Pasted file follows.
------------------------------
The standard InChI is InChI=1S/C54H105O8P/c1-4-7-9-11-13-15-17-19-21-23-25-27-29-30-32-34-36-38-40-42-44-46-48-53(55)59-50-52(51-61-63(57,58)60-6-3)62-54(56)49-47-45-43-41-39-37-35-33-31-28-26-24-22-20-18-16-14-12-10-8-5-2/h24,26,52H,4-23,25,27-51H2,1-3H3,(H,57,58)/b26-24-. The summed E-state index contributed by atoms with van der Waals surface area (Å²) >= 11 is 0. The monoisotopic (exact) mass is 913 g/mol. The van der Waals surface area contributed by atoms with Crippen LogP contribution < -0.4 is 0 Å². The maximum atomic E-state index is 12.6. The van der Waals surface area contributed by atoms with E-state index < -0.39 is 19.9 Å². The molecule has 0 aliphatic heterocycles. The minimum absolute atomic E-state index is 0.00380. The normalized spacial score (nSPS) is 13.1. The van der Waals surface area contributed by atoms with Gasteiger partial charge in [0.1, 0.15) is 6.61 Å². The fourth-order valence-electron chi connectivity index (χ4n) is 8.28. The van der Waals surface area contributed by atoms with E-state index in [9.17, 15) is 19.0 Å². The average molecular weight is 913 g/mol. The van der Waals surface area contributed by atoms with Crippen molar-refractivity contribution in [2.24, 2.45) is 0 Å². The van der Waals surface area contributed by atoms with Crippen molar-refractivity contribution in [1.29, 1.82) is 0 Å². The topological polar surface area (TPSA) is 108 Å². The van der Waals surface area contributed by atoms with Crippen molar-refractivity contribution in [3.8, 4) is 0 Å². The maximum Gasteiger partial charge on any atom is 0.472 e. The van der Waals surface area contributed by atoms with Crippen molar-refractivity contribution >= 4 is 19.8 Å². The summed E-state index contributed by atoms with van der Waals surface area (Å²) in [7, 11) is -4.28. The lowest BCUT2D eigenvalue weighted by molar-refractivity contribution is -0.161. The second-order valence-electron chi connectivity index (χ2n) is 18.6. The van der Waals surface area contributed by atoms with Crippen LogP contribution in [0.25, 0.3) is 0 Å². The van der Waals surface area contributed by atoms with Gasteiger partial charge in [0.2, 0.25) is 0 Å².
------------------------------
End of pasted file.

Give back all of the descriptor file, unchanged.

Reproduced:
The standard InChI is InChI=1S/C54H105O8P/c1-4-7-9-11-13-15-17-19-21-23-25-27-29-30-32-34-36-38-40-42-44-46-48-53(55)59-50-52(51-61-63(57,58)60-6-3)62-54(56)49-47-45-43-41-39-37-35-33-31-28-26-24-22-20-18-16-14-12-10-8-5-2/h24,26,52H,4-23,25,27-51H2,1-3H3,(H,57,58)/b26-24-. The summed E-state index contributed by atoms with van der Waals surface area (Å²) >= 11 is 0. The monoisotopic (exact) mass is 913 g/mol. The van der Waals surface area contributed by atoms with Crippen LogP contribution < -0.4 is 0 Å². The maximum atomic E-state index is 12.6. The van der Waals surface area contributed by atoms with E-state index < -0.39 is 19.9 Å². The molecule has 0 aliphatic heterocycles. The minimum absolute atomic E-state index is 0.00380. The normalized spacial score (nSPS) is 13.1. The van der Waals surface area contributed by atoms with Gasteiger partial charge in [0.1, 0.15) is 6.61 Å². The fourth-order valence-electron chi connectivity index (χ4n) is 8.28. The van der Waals surface area contributed by atoms with E-state index in [9.17, 15) is 19.0 Å². The average molecular weight is 913 g/mol. The van der Waals surface area contributed by atoms with Crippen molar-refractivity contribution in [2.24, 2.45) is 0 Å². The van der Waals surface area contributed by atoms with Crippen molar-refractivity contribution in [1.29, 1.82) is 0 Å². The topological polar surface area (TPSA) is 108 Å². The van der Waals surface area contributed by atoms with Crippen molar-refractivity contribution in [3.8, 4) is 0 Å². The maximum Gasteiger partial charge on any atom is 0.472 e. The van der Waals surface area contributed by atoms with Crippen molar-refractivity contribution >= 4 is 19.8 Å². The summed E-state index contributed by atoms with van der Waals surface area (Å²) in [7, 11) is -4.28. The lowest BCUT2D eigenvalue weighted by molar-refractivity contribution is -0.161. The second-order valence-electron chi connectivity index (χ2n) is 18.6. The van der Waals surface area contributed by atoms with Crippen LogP contribution in [0.25, 0.3) is 0 Å². The van der Waals surface area contributed by atoms with Gasteiger partial charge in [0.2, 0.25) is 0 Å².